More than 100 people who live in Madison cashed hundreds of thousands of dollars in farm subsidy checks from the federal government last year. 

The checks were sent straight to their urban homes — some of them fancy places on the lake, in Maple Bluff and Shorewood Hills — regardless of need, high prices for crops or whether the recipients are even farmers.

It's a system ripe for savings as Congress and its "supercommittee" try to stem the federal government's chronic budget deficit and soaring debt.

Nobody receiving a check is doing anything illegal. And who can blame people who own land for taking advantage of generous government incentives to plant — or not plant — crops.

But we can all blame our leaders in Congress for allowing such waste to continue. 

A Monona man who farms thousands of acres in three Wisconsin counties received $32,000 in subsidies last year and more than $1 million since 1995, according to the Environmental Working Group, a nonprofit that tracks subsidies. That same Monona man lives in a $1.1 million home on the lake, begging the question of need. 

Yet at least he's a farmer.

The owner of a Shorewood Hills home valued at $1.1 million received several hundred dollars in farm subsidies last year. So did a retired UW-Madison physics professor and a former high-ranking local government bureaucrat, according to EWG data and State Journal research.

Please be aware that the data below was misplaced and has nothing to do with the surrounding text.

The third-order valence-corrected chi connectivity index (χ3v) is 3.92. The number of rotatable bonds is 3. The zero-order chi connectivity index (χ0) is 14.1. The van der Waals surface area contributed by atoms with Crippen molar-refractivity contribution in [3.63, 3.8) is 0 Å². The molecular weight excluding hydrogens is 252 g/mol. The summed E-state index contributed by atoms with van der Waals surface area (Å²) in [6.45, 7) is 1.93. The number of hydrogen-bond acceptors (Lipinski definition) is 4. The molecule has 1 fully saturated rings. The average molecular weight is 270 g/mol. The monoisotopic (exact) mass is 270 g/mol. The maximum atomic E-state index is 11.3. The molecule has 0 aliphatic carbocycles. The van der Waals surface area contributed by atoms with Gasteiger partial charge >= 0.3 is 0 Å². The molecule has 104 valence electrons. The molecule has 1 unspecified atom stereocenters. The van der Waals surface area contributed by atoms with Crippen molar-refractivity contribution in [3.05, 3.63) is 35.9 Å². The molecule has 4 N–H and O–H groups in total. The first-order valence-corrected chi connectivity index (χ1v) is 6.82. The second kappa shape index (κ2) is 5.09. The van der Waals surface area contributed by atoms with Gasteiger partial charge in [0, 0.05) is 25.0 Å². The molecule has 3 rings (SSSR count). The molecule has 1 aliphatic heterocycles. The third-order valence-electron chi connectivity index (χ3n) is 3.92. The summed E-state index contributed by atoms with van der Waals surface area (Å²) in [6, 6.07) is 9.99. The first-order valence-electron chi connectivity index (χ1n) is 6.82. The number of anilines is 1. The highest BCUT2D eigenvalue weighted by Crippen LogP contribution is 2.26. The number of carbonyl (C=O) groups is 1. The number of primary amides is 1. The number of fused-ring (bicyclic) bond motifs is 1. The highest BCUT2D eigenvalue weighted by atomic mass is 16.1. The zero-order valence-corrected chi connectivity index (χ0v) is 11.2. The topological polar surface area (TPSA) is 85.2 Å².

You can view an interactive map showing the size of every farm subsidy check and the name of its recipient in Madison, Monona and Fitchburg last year by clicking"> here. The map doesn't include many more people in Madison who indirectly received farm subsidies through businesses they own a stake in. 

Elsewhere, celebrities such as rocker Bruce Springsteen, media mogul Ted Turner and former NBA star Scottie Pippin have received farm subsidies, according to a report released last week by U.S. Sen. Tom Coburn, R-Okla. 

It's absurd. 

Yes, a safety net for farmers hit by hard times is justified. That's what price support payments are for. And some subsidies encourage conservation. 

But most of the farm payments going to city dwellers in Madison last year were part of the $5 billion in "direct payments" nationally that go to land owners regardless of need, occupation or high commodity prices, said Chris Campbell, an EWG analyst. 

"Direct payments are just a handout," he said. "There's no public benefit," and they make it harder for young people to get into farming by inflating land prices. 

Congress should eliminate the $5 billion in annual direct payments, apply the savings to the deficit and reject calls for yet another subsidy program in its place. 

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